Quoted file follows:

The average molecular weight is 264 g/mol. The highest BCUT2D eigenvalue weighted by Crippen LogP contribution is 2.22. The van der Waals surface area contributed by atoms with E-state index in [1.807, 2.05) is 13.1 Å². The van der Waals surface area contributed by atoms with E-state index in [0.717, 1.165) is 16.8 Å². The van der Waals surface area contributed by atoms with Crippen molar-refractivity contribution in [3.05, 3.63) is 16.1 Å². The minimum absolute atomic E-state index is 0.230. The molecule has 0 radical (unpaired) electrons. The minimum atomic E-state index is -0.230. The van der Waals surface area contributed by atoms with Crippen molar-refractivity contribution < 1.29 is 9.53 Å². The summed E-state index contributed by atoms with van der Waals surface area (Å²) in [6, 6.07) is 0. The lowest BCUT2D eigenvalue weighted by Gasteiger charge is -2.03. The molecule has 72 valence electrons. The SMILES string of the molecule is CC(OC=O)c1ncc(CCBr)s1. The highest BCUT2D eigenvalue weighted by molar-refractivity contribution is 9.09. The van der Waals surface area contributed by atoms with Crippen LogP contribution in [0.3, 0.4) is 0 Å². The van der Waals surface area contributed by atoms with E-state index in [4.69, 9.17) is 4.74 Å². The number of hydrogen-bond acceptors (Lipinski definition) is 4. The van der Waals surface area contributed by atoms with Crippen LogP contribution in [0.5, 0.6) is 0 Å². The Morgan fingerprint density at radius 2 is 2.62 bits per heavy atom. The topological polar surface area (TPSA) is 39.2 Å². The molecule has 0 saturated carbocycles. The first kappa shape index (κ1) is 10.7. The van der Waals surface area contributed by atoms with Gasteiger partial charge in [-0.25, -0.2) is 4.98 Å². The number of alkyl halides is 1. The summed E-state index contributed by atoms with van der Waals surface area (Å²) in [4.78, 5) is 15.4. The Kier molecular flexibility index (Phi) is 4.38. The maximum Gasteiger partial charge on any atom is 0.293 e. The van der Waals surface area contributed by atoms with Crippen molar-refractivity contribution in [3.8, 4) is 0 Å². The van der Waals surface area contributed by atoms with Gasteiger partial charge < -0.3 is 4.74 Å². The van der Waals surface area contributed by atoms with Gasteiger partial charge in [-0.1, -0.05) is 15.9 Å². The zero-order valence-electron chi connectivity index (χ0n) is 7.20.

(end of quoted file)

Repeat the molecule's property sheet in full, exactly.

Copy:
The average molecular weight is 264 g/mol. The highest BCUT2D eigenvalue weighted by Crippen LogP contribution is 2.22. The van der Waals surface area contributed by atoms with E-state index in [1.807, 2.05) is 13.1 Å². The van der Waals surface area contributed by atoms with E-state index in [0.717, 1.165) is 16.8 Å². The van der Waals surface area contributed by atoms with Crippen molar-refractivity contribution in [3.05, 3.63) is 16.1 Å². The minimum absolute atomic E-state index is 0.230. The molecule has 0 radical (unpaired) electrons. The minimum atomic E-state index is -0.230. The van der Waals surface area contributed by atoms with Crippen molar-refractivity contribution < 1.29 is 9.53 Å². The summed E-state index contributed by atoms with van der Waals surface area (Å²) in [6, 6.07) is 0. The lowest BCUT2D eigenvalue weighted by Gasteiger charge is -2.03. The molecule has 72 valence electrons. The SMILES string of the molecule is CC(OC=O)c1ncc(CCBr)s1. The highest BCUT2D eigenvalue weighted by molar-refractivity contribution is 9.09. The van der Waals surface area contributed by atoms with Crippen LogP contribution in [0.3, 0.4) is 0 Å². The van der Waals surface area contributed by atoms with E-state index in [4.69, 9.17) is 4.74 Å². The number of hydrogen-bond acceptors (Lipinski definition) is 4. The van der Waals surface area contributed by atoms with Crippen LogP contribution in [0.5, 0.6) is 0 Å². The Morgan fingerprint density at radius 2 is 2.62 bits per heavy atom. The topological polar surface area (TPSA) is 39.2 Å². The molecule has 0 saturated carbocycles. The first kappa shape index (κ1) is 10.7. The van der Waals surface area contributed by atoms with Gasteiger partial charge in [-0.25, -0.2) is 4.98 Å². The number of alkyl halides is 1. The summed E-state index contributed by atoms with van der Waals surface area (Å²) in [4.78, 5) is 15.4. The Kier molecular flexibility index (Phi) is 4.38. The maximum Gasteiger partial charge on any atom is 0.293 e. The van der Waals surface area contributed by atoms with Crippen molar-refractivity contribution in [3.8, 4) is 0 Å². The van der Waals surface area contributed by atoms with Gasteiger partial charge < -0.3 is 4.74 Å². The van der Waals surface area contributed by atoms with Gasteiger partial charge in [-0.1, -0.05) is 15.9 Å². The zero-order valence-electron chi connectivity index (χ0n) is 7.20.